According to Pastor Mercedes Reynoso, the situation is very, very difficult. Probably the worst is the lack of sufficient drinking water in a very hot climate, and the instability in terms of food and safety. She, as always, has a foolproof spirit and testifies to a very strong presence of God in the midst of an indescribable crisis.
As of today, at least 3 donated generators been received by our members in Puerto Rico and 7 more are en route. We give special thanks to Luis, a member of one of our churches in Tampa, FL, who has worked diligently to save almost $4,000 in shipping costs. Likewise, suitcases of water filters have been delivered and more will arrive with a team of people going from California on November 6.
That being said, this is just a drop in the bucket. The needs are great and the recovery effort in Puerto Rico will be long! On behalf of our friends who are suffering, thanks to so many who have generously given finances, generators and water filters to help alleviate some of these needs. It is not too late for you to help provide for the basic needs of clean water or electricity to people in Puerto Rico. Please help us help Puerto Rico recover by donating here. Puerto Rico Recovery Fund
Our sources in Puerto Rico tell us it will be many months before electricity is restored.
Superintendent Mercedes Reynoso says it is a priority to have a generator for each church and each pastor’s family so that they can minister to others. Our churches and pastors’ homes have become centers of respite, counseling, and aid distribution. This is a project for a family, Sunday School class, small group or church.
We finally found a reliable way to send the generators when UPS started delivering in Puerto Rico again. Here are 2 good options to channel your help. (I said reliable not cheap!)
• You can purchase a new generator wherever you are and ship it via UPS. This will be a significant blessing as people in Puerto Rico have been without electricity for almost 4 weeks already. Shipping costs start at $140 per generator depending on the weight and where your are shipping from. It will take a week to get there. UPS is open until 6 PM Mo-Sat.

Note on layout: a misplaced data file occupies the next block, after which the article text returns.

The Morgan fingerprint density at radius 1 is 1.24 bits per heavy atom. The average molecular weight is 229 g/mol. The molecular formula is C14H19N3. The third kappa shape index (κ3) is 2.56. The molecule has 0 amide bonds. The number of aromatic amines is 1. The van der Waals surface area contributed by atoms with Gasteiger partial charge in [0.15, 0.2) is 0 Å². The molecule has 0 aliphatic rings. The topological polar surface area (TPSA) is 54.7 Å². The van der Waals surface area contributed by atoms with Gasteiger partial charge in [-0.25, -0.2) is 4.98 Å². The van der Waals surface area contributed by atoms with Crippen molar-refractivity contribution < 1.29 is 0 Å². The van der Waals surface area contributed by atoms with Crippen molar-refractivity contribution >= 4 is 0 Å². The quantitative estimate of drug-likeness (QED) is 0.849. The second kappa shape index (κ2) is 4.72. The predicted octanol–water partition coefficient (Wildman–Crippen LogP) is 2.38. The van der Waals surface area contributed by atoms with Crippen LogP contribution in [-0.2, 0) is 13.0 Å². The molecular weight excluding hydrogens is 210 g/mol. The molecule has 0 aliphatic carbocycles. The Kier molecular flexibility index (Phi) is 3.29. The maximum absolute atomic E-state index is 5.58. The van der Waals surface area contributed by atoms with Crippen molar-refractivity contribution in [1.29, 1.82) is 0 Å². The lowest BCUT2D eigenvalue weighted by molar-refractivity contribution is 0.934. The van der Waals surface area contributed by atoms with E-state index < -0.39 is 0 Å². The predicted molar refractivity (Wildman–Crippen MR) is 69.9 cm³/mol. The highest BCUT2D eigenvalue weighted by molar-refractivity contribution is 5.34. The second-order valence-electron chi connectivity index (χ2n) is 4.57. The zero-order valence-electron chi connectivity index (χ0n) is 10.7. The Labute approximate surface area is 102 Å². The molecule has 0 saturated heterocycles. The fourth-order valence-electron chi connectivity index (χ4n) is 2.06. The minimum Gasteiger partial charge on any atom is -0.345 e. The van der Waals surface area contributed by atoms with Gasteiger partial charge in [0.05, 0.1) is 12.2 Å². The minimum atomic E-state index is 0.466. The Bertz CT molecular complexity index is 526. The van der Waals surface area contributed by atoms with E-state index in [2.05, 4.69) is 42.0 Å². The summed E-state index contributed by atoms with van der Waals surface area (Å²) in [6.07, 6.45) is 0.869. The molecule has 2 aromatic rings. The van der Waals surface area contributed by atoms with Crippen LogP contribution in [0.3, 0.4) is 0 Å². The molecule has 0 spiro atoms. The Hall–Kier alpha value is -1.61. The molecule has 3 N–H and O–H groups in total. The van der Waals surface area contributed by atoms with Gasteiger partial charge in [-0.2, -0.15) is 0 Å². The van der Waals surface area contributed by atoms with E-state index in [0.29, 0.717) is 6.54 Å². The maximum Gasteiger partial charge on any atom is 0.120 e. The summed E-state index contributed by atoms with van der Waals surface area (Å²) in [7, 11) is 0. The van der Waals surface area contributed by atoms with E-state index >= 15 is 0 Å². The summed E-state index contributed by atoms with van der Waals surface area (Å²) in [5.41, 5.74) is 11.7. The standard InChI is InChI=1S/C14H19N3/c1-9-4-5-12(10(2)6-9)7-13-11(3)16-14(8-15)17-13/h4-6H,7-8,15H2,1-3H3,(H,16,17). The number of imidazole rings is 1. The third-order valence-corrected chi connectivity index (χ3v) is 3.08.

• Please note: In Puerto Rico gasoil generators are much cheaper to run than regular gas, but they will use whatever you send.
• Purchase the quietest generator you can find. 3000 watts or higher.
• Pastora Mercedes Reynoso
• Hacienda Real Jazmín del Mar 322
• Carolina, PR 00986
• We continue to gather money to purchase generators at about $430 each. To give money towards a generator, please click on the link below. Write GENERATOR in the comment box. We will find volunteers to buy generators in the mainland and mail them via UPS.
Please continue to pray for strength and wisdom for our brothers and sisters living an unbelievable crisis. Pray that God will protect their minds, emotions, and health as they deal with their new normal. Also, pray for the children.
Thank you! Thank you!
written by Delia Nüesch-Olver
We have been touched by the outpouring of interest in helping our people in Puerto Rico who continue to live in a crisis situation nearly a month after Hurricane Maria devastated the island.
Here are ways you can remain engaged:
To give money towards a generator, please click on the link below. Write GENERATOR in the comment box.
Puerto Rico Recovery Fund
On behalf of our brothers and sisters in Puerto Rico, mil gracias!